MUSTO: Do you ever take a second to look back and appreciate all the great things that have happened to you?
ELLIOTT: Oh, yeah. I remember in school writing Janet Jackson and Michael Jackson and asking them to come get me out of class. I would imagine then running down the hall and asking my teacher, “Ms. Daniels, can we get Missy out of class? We’re here to see Missy.” My imagination was always wild like that. So when I got a call from Janet, just to hear her say she loved my music, it was like a blessing. It was a dream come true to get a call from Mariah, to get a call from Whitney. Those are major people I’ve always dreamed of working with, and now I’m just waiting on Michael Jackson to call…
MUSTO: What about Latoya? You never wrote Latoya?
ELLIOT: [laughs] No, I didn’t get a chance to write Latoya.
MUSTO: Someone like Whitney just calls to tell you she likes your music?
ELLIOTT: She called me one day and I didn’t believe it was her. When I got off the phone, I screamed so loud. She was so down-to-earth: “What up girl? This is Whitney.” I’m like, “Yeah, right. Whatever. Stop playing.” And then I realized it was her and said, “I love you, I love your music.” She was like, “I wanna do something with you on my album.” Just to hear that come from somebody who’s had the success she’s had, sold the records she has… I would never have thought I could sit in the same room with Whitney and we’d laugh and joke like we’ve known each other for years.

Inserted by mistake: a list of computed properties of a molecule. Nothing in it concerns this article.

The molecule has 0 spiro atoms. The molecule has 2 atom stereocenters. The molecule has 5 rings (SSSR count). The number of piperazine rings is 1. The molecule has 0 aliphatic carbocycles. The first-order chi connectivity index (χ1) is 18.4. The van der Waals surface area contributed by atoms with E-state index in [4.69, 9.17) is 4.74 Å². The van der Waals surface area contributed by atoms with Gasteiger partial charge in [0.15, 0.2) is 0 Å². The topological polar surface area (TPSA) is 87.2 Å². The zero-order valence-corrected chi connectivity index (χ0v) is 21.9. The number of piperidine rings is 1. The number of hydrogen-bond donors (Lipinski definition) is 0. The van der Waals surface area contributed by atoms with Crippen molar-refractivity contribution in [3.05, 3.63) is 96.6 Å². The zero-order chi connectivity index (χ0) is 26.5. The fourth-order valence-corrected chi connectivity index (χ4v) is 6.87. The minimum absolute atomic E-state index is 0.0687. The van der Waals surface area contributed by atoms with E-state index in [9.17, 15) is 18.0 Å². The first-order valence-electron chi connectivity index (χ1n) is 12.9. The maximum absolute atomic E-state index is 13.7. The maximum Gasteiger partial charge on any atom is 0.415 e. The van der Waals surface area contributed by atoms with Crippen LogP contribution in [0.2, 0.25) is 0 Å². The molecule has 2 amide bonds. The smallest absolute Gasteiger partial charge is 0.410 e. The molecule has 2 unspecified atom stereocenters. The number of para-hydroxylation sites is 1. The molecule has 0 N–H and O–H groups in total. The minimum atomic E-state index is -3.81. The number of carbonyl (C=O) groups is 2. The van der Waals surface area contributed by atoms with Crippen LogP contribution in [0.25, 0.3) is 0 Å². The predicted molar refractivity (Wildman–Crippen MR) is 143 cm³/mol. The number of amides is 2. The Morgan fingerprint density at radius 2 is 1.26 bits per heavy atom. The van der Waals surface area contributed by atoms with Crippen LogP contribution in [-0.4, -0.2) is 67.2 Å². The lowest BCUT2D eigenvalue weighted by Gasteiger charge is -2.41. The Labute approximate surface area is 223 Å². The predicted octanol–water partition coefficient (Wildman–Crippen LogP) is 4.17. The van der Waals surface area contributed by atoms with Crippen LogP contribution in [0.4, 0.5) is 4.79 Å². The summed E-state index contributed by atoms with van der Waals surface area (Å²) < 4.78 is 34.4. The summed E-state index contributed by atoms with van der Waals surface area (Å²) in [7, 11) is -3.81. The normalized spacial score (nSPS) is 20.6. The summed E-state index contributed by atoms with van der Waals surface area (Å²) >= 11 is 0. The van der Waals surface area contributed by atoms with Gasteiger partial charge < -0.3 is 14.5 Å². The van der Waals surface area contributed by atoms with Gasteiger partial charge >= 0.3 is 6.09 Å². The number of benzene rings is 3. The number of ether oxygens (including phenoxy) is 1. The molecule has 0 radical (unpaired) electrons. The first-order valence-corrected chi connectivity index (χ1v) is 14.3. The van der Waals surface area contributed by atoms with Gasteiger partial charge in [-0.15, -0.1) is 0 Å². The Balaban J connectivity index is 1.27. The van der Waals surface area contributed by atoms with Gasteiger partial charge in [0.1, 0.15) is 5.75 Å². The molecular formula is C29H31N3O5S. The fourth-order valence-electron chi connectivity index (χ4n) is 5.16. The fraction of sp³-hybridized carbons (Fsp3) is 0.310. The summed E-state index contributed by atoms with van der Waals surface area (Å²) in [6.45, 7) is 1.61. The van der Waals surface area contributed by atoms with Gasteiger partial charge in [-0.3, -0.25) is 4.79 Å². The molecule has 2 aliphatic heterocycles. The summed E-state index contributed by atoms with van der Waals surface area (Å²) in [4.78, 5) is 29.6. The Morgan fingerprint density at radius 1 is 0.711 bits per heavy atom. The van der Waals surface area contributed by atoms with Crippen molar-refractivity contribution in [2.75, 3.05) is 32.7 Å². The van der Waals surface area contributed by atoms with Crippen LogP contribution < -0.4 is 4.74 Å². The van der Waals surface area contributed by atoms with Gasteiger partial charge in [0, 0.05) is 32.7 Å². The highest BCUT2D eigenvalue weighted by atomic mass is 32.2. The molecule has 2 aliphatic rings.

MUSTO: Do people make too much of your plus-size image?
ELLIOTT: Not now, ’cause I’m losing weight. [laughs] But no one has ever, in magazines, made fun of my size. I get healthy women come up to me all the time saying, “I’m so glad you opened up the door for us. I was sick of seeing skinny women on TV.” They respect me for my music—and that’s another blessing from God. ‘Cause it could have been that people were just not having it: “You’re not a one-two, so you need to move over. We want to see the girl who can fit in a bikini, not the girl who gotta have on the shorts and the t-shirt ’cause she don’t want her stomach to show.”
MUSTO: How much weight have you lost?
ELLIOTT: I’ve lost 30-some pounds, but not because I felt like I had to be in that rank with other small females. I wanted to be in good health for my shows ’cause I do a lot of dancing and running around, and I don’t want my heart to fail on me. I go to the gym maybe three days a week, and I do exercises every day—300 hundred crunches, two hundred leg lifts. Sometimes I have to smack my hand ’cause I still have sweets in my cabinet and sometimes I gotta move a Twinkie over to get a protein bar and I’m like, “Maybe just a little piece of this Twinkie won’t hurt me.”